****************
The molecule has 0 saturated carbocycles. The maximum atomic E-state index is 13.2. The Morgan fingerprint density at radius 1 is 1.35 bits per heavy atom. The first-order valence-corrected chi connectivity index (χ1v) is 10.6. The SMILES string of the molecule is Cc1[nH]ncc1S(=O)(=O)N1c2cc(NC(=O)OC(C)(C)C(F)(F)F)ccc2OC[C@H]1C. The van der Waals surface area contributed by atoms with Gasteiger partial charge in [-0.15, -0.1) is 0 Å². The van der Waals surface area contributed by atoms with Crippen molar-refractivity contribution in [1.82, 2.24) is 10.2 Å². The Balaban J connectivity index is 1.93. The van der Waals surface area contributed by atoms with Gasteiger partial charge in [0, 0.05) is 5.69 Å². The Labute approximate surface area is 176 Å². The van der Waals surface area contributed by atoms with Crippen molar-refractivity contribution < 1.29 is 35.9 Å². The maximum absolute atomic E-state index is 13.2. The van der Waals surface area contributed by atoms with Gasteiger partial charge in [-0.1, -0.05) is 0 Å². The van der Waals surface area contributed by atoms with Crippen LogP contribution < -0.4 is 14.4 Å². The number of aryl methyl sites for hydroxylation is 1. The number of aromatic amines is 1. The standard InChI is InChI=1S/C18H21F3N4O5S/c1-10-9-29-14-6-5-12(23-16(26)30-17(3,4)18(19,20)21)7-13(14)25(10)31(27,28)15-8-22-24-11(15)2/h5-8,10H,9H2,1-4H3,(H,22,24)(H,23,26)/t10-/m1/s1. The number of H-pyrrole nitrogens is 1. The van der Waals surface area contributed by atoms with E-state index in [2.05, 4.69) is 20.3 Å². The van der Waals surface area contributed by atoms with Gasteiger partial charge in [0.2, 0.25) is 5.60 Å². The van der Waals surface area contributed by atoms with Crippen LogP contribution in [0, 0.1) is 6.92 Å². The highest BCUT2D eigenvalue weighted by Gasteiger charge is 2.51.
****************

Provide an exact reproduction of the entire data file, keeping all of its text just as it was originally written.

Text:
The molecule has 0 saturated carbocycles. The maximum atomic E-state index is 13.2. The Morgan fingerprint density at radius 1 is 1.35 bits per heavy atom. The first-order valence-corrected chi connectivity index (χ1v) is 10.6. The SMILES string of the molecule is Cc1[nH]ncc1S(=O)(=O)N1c2cc(NC(=O)OC(C)(C)C(F)(F)F)ccc2OC[C@H]1C. The van der Waals surface area contributed by atoms with Gasteiger partial charge in [-0.15, -0.1) is 0 Å². The van der Waals surface area contributed by atoms with Crippen molar-refractivity contribution in [1.82, 2.24) is 10.2 Å². The Balaban J connectivity index is 1.93. The van der Waals surface area contributed by atoms with Gasteiger partial charge in [0, 0.05) is 5.69 Å². The Labute approximate surface area is 176 Å². The van der Waals surface area contributed by atoms with Crippen molar-refractivity contribution < 1.29 is 35.9 Å². The maximum absolute atomic E-state index is 13.2. The van der Waals surface area contributed by atoms with Gasteiger partial charge in [-0.1, -0.05) is 0 Å². The van der Waals surface area contributed by atoms with Crippen LogP contribution < -0.4 is 14.4 Å². The number of aryl methyl sites for hydroxylation is 1. The number of aromatic amines is 1. The standard InChI is InChI=1S/C18H21F3N4O5S/c1-10-9-29-14-6-5-12(23-16(26)30-17(3,4)18(19,20)21)7-13(14)25(10)31(27,28)15-8-22-24-11(15)2/h5-8,10H,9H2,1-4H3,(H,22,24)(H,23,26)/t10-/m1/s1. The number of H-pyrrole nitrogens is 1. The van der Waals surface area contributed by atoms with E-state index in [2.05, 4.69) is 20.3 Å². The van der Waals surface area contributed by atoms with Gasteiger partial charge in [0.2, 0.25) is 5.60 Å². The van der Waals surface area contributed by atoms with Crippen LogP contribution in [0, 0.1) is 6.92 Å². The highest BCUT2D eigenvalue weighted by Gasteiger charge is 2.51.